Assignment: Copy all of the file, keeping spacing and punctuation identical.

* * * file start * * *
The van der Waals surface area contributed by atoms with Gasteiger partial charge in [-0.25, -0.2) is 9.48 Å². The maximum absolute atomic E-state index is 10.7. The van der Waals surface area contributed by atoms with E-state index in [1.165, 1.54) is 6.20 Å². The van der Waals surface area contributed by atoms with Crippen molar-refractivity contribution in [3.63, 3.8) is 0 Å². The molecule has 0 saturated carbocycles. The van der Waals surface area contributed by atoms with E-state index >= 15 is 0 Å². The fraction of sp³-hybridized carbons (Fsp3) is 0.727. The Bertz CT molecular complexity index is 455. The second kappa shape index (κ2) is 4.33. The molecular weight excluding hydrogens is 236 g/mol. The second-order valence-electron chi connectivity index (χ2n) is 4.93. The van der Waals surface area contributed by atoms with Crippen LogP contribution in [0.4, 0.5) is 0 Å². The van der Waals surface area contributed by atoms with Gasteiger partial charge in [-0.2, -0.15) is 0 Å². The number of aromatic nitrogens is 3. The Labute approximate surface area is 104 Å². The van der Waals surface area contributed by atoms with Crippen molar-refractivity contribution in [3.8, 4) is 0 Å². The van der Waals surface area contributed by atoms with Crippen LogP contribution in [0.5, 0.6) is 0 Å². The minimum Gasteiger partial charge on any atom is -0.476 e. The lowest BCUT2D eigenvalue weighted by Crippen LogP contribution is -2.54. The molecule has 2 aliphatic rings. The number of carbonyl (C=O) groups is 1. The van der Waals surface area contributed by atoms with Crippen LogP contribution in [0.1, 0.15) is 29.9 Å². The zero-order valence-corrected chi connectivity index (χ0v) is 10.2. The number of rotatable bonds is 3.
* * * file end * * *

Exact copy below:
The van der Waals surface area contributed by atoms with Gasteiger partial charge in [-0.25, -0.2) is 9.48 Å². The maximum absolute atomic E-state index is 10.7. The van der Waals surface area contributed by atoms with E-state index in [1.165, 1.54) is 6.20 Å². The van der Waals surface area contributed by atoms with Crippen molar-refractivity contribution in [3.63, 3.8) is 0 Å². The molecule has 0 saturated carbocycles. The van der Waals surface area contributed by atoms with E-state index >= 15 is 0 Å². The fraction of sp³-hybridized carbons (Fsp3) is 0.727. The Bertz CT molecular complexity index is 455. The second kappa shape index (κ2) is 4.33. The molecular weight excluding hydrogens is 236 g/mol. The second-order valence-electron chi connectivity index (χ2n) is 4.93. The van der Waals surface area contributed by atoms with Crippen LogP contribution in [0.4, 0.5) is 0 Å². The van der Waals surface area contributed by atoms with Gasteiger partial charge in [-0.2, -0.15) is 0 Å². The number of aromatic nitrogens is 3. The Labute approximate surface area is 104 Å². The van der Waals surface area contributed by atoms with Crippen molar-refractivity contribution in [3.8, 4) is 0 Å². The van der Waals surface area contributed by atoms with Crippen LogP contribution in [0.5, 0.6) is 0 Å². The minimum Gasteiger partial charge on any atom is -0.476 e. The lowest BCUT2D eigenvalue weighted by Crippen LogP contribution is -2.54. The molecule has 2 aliphatic rings. The number of carbonyl (C=O) groups is 1. The van der Waals surface area contributed by atoms with Crippen LogP contribution in [0.1, 0.15) is 29.9 Å². The zero-order valence-corrected chi connectivity index (χ0v) is 10.2. The number of rotatable bonds is 3.